Eleven neonates ranging in gestational age from 34 to 40 weeks presented with gastric necrosis. The 4 full-term neonates showed sudden-onset hemorrage and 'coffee-ground' vomiting; in the 7 premature babies the initial clinical finding was abdominal distention. The criteria for diagnosis were: perinatal distress in prematures and transient neonatal respiratory distress in full-term babies. Radiographic evidence of gastric distention was typical and preceded clinical signs of hematemesis and gastric perforation. Surgery was performed in 8 patients; 3 received medical treatment. At surgery 1 total and 3 subtotal gastrectomies and 4 segmental gastric resections were performed. Three of these patients died post-operatively as a consequence of multiorgan failure; a second look was necessary in one patient 1 week after surgery because of prepyloric perforation due to ulcers. Biopsy specimens taken from the site of perforation demonstrated extensive necrosis; ulceration was disseminated in the surrounding gastric mucosa; no signs of phlogosis were detected. The diagnosis, treatment, and physiopathologic considerations are reviewed.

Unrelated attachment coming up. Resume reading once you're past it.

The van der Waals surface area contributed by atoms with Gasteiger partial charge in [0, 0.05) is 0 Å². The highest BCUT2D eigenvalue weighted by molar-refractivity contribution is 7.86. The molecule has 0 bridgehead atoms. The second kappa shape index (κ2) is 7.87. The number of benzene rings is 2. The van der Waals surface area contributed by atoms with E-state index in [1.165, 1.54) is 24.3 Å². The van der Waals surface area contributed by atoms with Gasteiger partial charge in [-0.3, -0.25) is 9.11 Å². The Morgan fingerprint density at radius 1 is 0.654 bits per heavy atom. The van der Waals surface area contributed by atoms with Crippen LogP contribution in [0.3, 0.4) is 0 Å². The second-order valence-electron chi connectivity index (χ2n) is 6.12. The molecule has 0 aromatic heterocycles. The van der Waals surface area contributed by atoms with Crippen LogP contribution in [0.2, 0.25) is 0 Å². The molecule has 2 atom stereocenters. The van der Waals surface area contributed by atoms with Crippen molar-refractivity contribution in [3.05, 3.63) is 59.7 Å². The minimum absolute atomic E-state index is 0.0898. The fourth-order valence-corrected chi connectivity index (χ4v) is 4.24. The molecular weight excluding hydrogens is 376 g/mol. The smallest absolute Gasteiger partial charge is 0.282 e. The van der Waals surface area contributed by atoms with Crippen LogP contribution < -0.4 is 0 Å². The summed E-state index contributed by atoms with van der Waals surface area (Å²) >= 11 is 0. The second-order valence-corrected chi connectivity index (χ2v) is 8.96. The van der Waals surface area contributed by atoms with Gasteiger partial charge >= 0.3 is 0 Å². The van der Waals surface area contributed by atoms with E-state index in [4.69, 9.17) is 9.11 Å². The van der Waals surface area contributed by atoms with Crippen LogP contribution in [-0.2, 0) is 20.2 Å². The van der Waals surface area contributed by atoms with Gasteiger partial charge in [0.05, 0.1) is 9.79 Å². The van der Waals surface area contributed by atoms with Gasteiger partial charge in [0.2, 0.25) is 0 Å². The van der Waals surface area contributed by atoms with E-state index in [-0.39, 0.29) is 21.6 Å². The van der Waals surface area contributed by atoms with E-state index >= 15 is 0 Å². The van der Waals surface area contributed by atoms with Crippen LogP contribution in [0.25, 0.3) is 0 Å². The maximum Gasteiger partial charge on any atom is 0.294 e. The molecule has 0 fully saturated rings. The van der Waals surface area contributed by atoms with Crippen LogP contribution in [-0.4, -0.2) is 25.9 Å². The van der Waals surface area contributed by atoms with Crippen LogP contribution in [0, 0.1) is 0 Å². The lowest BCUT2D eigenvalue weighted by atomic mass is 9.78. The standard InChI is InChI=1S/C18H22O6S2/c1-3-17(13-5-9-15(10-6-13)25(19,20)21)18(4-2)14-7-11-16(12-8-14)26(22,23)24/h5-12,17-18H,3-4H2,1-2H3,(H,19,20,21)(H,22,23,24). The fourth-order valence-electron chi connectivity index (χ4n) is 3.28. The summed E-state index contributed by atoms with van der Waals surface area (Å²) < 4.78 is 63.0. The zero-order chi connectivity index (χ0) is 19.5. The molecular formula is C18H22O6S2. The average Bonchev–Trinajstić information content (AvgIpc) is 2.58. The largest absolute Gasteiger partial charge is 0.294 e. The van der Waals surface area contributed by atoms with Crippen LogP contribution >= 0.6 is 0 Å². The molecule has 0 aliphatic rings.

- Gastric infarction
- Gastric necrosis
- Neonatal gastric perforation
- Peptic ulcer disease in children
- Spontaneous gastric perforation
ASJC Scopus subject areas
- Pediatrics, Perinatology, and Child Health